Mint is involved in initiatives to improve the materials being used in both the coins and dies to
extend this period of use. The coning machines used in the manufacturing process are flexible in
that they can run to produce any of the UK and most overseas coins without long change-over
periods and orders vary from 1,000 million coins for a large country to an order of 5,000 for a small
island. The machines are able to operate at speeds up to 750 coins per minute and therefore the
nature of a 5,000-coin run is very costly, but all the same still viable.
One issue has been the threat of the intrinsic raw metal cost exceeding the face value of the coin:
something which has been most prevalent in those countries facing high inflation and which leads to
coinage being withdrawn from circulation by those wanting to capitalize on the returns available
from the base material. In the UK, the smaller denominations were reaching that point and the Mint
had to change the composition of the 2-pence and 1-penny coins to a steel core with an
electroplated copper outer layer. This reduced the unit cost of the coin and also added to its
expected lifetime because used a less expensive base metal. This new format of coin represents the
biggest change in the manufacturing process of coins to occur over the past few years and the
pioneering of the electroplating technique, whereby a mild steel core is electroplated with copper,
nickel or brass, resulted in a process which will aid the conservation of materials. The reduction in
costs is also being achieved without a noticeable reduction in the recognized value of the coin.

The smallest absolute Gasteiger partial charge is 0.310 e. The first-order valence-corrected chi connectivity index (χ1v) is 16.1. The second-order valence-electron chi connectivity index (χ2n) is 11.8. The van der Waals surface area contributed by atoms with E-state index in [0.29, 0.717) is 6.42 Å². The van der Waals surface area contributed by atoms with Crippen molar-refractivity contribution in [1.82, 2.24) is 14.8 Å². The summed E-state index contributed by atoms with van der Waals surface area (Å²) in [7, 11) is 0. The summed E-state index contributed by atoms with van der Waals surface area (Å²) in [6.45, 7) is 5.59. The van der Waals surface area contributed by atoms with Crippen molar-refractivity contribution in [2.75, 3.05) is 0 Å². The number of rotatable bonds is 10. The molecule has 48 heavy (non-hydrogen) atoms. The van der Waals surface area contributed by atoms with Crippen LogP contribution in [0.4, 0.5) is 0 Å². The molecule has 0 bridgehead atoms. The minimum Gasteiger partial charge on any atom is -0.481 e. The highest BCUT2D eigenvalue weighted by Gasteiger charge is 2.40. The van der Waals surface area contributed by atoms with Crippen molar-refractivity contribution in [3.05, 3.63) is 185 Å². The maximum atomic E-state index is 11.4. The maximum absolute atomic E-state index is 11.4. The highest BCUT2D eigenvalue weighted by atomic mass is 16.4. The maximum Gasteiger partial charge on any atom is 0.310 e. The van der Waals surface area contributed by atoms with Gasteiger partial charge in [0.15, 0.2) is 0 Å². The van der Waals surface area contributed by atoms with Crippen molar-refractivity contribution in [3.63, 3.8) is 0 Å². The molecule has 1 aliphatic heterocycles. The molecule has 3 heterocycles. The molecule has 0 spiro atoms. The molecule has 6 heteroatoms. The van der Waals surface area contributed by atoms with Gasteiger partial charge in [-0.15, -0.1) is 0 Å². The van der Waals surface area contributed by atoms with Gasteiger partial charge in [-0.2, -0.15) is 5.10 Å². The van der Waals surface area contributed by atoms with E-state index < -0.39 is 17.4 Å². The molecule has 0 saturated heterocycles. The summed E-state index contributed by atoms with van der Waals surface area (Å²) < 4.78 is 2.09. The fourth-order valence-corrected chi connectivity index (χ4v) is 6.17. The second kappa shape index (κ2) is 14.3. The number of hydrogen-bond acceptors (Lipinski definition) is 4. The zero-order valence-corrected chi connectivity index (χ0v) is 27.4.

Another consequence of the electroplating procedure is that the coins have magnetic properties due
to the presence of a mild steel core and this has caused initial problems for vending machine
manufacturers.

(After Slack et al., 1998)

Questions for Case entitled “The Royal Mint” – 16 points, 0.5 pt bonus

1. Identify the external customers of the Royal Mint. (1.5 pt)


2. Do you agree with the statement “The case facts suggest that the demand for coinage in the
UK is stable over the planning period.” Why or why not? (2 pts)
3. What is the Royal Mint’s generic business strategy? Defend your answer. (1 pt)
4. Can the product design process be improved? If “yes”, how? Cite case fact(s) to support
your answer. (3.5 pts)
5. Identify the process flow structure(s) present in the minting plant. Defend your answer(s). –
3 pts
6. Cite three key operating characteristics that might suggest that the plant is a flexible plant
(1.5 pts).
7. Why would a 5000-coin production run be considered as being very costly? (1 pt)
8. Why would a situation whereby the “intrinsic value of the raw material used for the coin
exceeds the face value of the coin” be considered as a threat? (1 pt)
9. Assume the ff: (2 pts)
a. Production run for a specific UK coin is 2,000,000 pieces which will be distributed
during the year
b. Total fixed costs for a specific coinage production run is 15,000 British Pounds
c. Total variable cost is 140,000 British Pounds.

Required: If Treasury has contracted to pay 25% of “their fixed costs and the variable cost
of each unit”, determine how much should be paid by the Treasury to the Royal
Mint. (show solution details)